To fight ailments, health department to set up centralised pathological lab

Experts say there are unregulated and illegal labs at major hospitals.

Our Correspondent April 05, 2017
A nurse tests a blood sample during a free HIV test. PHOTO: REUTERS

LAHORE: As many as 80,000 people have contracted hepatitis, while HIV/AIDS is rampant in the province. To combat the spread of these ailments, the Punjab Health Department has decided to establish a centralised pathological lab in the city with state-of-the-art equipment, The Express Tribune learnt on Tuesday.

Last week, in a meeting at the Civil Secretariat, Health Minister Khawaja Salman Rafique ordered a roadmap and working paper to establish the centralised laboratory as soon as possible.

“We have to send the blood samples of Congo virus, HIV, hepatitis and dengue for screening to the National Institute of Health in Islamabad and this takes a lot of time,” he commented “The centralised lab will also counter the illegal trade of blood.”

Gravity of the situation

At all major healthcare facilities of the province, including Jinnah hospital, Mayo hospital, Services hospital and General hospital, hundreds of illegal blood banks are operating.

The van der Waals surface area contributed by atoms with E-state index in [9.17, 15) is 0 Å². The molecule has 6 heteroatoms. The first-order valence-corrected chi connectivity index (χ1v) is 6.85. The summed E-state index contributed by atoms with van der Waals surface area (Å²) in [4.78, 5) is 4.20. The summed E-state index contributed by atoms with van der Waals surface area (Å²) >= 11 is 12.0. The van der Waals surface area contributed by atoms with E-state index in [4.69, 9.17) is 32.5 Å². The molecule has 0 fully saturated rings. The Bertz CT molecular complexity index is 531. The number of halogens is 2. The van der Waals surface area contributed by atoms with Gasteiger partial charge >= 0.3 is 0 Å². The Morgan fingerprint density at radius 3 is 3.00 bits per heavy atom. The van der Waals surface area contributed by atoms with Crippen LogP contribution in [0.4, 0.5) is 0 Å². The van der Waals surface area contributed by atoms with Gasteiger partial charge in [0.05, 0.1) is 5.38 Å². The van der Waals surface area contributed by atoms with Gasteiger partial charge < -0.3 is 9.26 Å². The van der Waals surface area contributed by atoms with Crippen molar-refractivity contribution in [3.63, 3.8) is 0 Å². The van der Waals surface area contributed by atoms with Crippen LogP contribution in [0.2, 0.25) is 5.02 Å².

Some are even established in single rooms. “It is all happening under the nose of the government and anyone can purchase blood from these labs,” commented Dr Salman Kazmi of Mayo hospital. He said these banks collected blood from camps or even procured it from drug addicts. “This is public knowledge, but our government seems to be unaware of this lucrative practice,” he said.

Dr Salman said over 450 unauthorised blood banks are functioning across the province. “Unfortunately, there is no law to regulate them,” he said. He added potentially unsafe blood is being sold by such banks for up to Rs3,000.

He stressed these establishments were involved in the unregulated trade of reagents, blood bags and kits,  spreading diseases like hepatitis and HIV/AIDS etc.

He said there are as many as 80,000 hepatitis patients and the government seemed unable to counter the disease.

The doctor added the government ought to seal these dubious blood banks since it was largely established that only voluntary donors are safe. “At least they should be regulated.”

A health department spokesperson, while talking to The Express Tribune, said the main purpose of the centralised pathological lab was to develop better blood screening facilities as hundreds of facilities were not following standard protocol.

“After establishing a lab of the Blood Transfusion Authority (BTA), we will counter the transfer of unhealthy blood, which has become a lucrative and illegal business,” he said.

Published in The Express Tribune, April 5th, 2017.


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